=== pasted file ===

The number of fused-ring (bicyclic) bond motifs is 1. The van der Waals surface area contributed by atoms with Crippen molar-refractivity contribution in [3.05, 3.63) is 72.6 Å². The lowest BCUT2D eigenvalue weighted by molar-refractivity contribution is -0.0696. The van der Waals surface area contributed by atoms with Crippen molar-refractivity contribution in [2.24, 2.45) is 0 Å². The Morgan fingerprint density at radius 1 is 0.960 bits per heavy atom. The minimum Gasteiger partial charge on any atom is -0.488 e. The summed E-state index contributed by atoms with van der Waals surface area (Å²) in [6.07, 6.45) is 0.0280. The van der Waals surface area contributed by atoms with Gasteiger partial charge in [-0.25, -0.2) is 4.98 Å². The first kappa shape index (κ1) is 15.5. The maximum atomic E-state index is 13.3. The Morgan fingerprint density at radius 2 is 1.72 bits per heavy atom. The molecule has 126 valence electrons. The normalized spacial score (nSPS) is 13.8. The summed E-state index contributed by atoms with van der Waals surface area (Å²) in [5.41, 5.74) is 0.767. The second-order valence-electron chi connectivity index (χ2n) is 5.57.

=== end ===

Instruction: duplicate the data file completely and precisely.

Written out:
The number of fused-ring (bicyclic) bond motifs is 1. The van der Waals surface area contributed by atoms with Crippen molar-refractivity contribution in [3.05, 3.63) is 72.6 Å². The lowest BCUT2D eigenvalue weighted by molar-refractivity contribution is -0.0696. The van der Waals surface area contributed by atoms with Crippen molar-refractivity contribution in [2.24, 2.45) is 0 Å². The Morgan fingerprint density at radius 1 is 0.960 bits per heavy atom. The minimum Gasteiger partial charge on any atom is -0.488 e. The summed E-state index contributed by atoms with van der Waals surface area (Å²) in [6.07, 6.45) is 0.0280. The van der Waals surface area contributed by atoms with Gasteiger partial charge in [-0.25, -0.2) is 4.98 Å². The first kappa shape index (κ1) is 15.5. The maximum atomic E-state index is 13.3. The Morgan fingerprint density at radius 2 is 1.72 bits per heavy atom. The molecule has 126 valence electrons. The normalized spacial score (nSPS) is 13.8. The summed E-state index contributed by atoms with van der Waals surface area (Å²) in [5.41, 5.74) is 0.767. The second-order valence-electron chi connectivity index (χ2n) is 5.57.